Sadie's corneal graft surgery was successful and we were able to take her home the same day. Her eye is sewn half closed and is red over the graft. Although she resembles Rosemary’s baby, the red is good – means the graft is establishing blood flow. Her follow-up appointment is in a week, so our stay in Salt Lake is going to be a bit longer than planned.
We love Salt Lake and have often thought of moving to the area. Since we’re still considering where to retire, we spent time looking at houses. Needless to say we want both mountain and valley (city) views. We found the perfect house, which wasn’t at a perfect price, but saw enough to make us confident we could find a place we’d love if we decided to move.
|Great house - two story w/ basement|
|View of Salt Lake from Wasatch Mountains|
While in Salt Lake we visited many of our favorite places. Conni lived in Salt Lake for 6-7 months when on a TDY (Temporary Duty Assignment in EDS speak) seventeen years ago. She knows a lot of the best places for site seeing. We visited Temple Square, Trolley Square (shops, museums, restaurants), Kennecott Utah Copper’s Bingham Canyon Mine, and had dinner with a friend, Maralyn, from Conni’s TDY days. Maralyn also treated us to a fabulous home cooked meal and we learned about a great drink combining Fresca and Ocean Spray cranberry/pomegranate juice. Yum!
|Maralyn - great friend, wonderful company|
and awesome cook.
Temple Square, 35 acres in downtown Salt Lake City, is the literal center of Salt Lake City and symbolic heart of the Church of Jesus Christ of Latter-day Saints. On July 24, 1847, after being driven beyond the U.S. boundaries for their religious beliefs, the Mormons arrived in the Salt Lake Valley. The church’s president, Brigham Young, declared “This is the place,” and within four days had chosen the site for the Salt Lake Temple and designed the city’s grid layout, which is fabulous. The temple construction began in 1853 and was completed in 1893. The walls are 9 ft. thick at the base and narrowing to 6 ft. thick at the top.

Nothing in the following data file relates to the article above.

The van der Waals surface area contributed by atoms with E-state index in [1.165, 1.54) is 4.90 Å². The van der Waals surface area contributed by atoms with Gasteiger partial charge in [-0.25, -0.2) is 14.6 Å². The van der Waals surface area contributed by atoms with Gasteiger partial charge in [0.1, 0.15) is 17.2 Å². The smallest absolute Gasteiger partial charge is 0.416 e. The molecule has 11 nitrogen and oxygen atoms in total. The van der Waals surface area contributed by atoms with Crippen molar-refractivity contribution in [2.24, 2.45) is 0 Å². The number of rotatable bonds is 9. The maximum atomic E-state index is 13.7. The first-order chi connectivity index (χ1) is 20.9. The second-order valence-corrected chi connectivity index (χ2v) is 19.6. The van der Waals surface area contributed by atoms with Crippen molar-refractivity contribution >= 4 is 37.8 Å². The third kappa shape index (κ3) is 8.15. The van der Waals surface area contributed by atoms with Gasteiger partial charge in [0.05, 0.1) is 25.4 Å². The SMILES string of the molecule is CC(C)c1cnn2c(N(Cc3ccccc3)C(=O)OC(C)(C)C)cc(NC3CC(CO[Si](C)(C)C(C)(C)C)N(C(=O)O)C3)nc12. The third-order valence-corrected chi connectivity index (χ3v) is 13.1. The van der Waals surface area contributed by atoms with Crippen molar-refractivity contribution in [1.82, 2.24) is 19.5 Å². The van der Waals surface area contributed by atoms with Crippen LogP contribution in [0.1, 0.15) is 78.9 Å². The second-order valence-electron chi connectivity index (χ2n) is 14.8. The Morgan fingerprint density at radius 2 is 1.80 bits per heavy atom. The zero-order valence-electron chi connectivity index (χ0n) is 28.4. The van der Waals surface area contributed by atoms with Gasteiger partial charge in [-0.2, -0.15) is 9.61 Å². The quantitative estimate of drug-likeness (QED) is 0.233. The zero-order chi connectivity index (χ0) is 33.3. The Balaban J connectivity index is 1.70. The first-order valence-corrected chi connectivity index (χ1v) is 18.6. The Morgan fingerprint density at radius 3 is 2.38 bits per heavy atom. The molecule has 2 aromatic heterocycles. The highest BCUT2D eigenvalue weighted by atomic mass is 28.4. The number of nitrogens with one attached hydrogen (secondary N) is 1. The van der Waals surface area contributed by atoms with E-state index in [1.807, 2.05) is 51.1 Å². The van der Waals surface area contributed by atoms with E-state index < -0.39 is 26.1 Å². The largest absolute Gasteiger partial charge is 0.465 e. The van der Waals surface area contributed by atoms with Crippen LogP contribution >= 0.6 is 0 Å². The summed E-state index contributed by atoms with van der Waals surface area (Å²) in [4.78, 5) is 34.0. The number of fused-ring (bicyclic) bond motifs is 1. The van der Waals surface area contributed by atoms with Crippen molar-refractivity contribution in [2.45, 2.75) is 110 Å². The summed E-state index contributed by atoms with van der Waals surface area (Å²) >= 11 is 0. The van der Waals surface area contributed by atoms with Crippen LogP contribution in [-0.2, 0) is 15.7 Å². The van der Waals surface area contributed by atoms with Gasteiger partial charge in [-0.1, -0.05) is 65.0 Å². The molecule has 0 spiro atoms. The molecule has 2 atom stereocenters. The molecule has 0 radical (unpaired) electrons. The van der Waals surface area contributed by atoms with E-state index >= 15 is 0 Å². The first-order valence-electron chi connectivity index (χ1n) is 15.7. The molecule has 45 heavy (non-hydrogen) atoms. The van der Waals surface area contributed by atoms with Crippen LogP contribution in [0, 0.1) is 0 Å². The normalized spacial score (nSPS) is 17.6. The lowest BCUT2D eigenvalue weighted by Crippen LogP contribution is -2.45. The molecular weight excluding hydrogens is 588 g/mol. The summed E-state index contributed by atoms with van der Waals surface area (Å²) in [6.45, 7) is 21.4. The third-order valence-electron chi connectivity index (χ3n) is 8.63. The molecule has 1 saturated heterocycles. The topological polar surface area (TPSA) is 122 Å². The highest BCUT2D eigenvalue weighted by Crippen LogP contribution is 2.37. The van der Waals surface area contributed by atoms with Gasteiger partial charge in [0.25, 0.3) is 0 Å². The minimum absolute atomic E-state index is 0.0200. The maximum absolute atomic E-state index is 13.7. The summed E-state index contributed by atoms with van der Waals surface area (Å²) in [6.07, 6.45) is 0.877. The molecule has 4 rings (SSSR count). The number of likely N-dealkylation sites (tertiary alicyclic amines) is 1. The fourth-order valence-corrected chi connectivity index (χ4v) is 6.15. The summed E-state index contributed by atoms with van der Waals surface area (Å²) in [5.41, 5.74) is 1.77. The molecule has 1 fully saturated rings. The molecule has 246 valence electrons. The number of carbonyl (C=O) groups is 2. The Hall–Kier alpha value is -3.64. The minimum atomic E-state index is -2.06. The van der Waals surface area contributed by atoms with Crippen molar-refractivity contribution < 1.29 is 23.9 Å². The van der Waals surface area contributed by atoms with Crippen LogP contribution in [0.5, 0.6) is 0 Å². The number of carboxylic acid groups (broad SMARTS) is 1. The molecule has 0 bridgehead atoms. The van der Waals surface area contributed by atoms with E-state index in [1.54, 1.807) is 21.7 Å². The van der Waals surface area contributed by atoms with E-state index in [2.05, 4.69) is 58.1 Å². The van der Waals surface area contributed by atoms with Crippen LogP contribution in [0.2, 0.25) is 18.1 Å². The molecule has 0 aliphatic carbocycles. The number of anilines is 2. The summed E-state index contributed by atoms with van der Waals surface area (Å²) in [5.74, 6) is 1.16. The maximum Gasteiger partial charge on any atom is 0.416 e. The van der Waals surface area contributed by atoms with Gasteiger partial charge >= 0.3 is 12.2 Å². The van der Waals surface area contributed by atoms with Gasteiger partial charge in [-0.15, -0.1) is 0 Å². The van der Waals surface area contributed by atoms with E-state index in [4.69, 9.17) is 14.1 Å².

|Beautiful flowers and gardens throughout Temple Square|
|Meeting Hall in Temple Square|
Temple Square is also home to the Mormon Tabernacle Choir and Orchestra, where you can hear a pin dropped on the stage from any seat; the Family History Library, the largest genealogy library of its kind in the world; the Conference Center, which seats 21,000 people and has an expansive roof planted with four acres of trees and flowers; a 26-story church office building; and many other church buildings.
Kennecott Utah Copper’s Mine is the world’s first open-pit copper mine. Since 1903, enough material has been removed to create a pit that is more than three quarters of a mile deep and two-and-a-half miles wide. It has yielded more than 19 million tons of copper, as well as gold, silver and molybdenum. The mine was designated as a National Historic Landmark in 1966.
|Conni next to a haulage truck tire|
|Statistics of hauling truck tires|
|Hauling truck dwarfs a regular pick-up|
We also took a drive into the Wasatch Mountains and beyond, home to many ski resorts near Salt Lake – Park City, home of the 2002 Winter Olympics, Snowbird, Alta, Solitude and Brighton to name a few. Beautiful country.
|Rocky Mountain Choclate store - favorite place in Park City|
Next stop is Moab in southeastern Utah.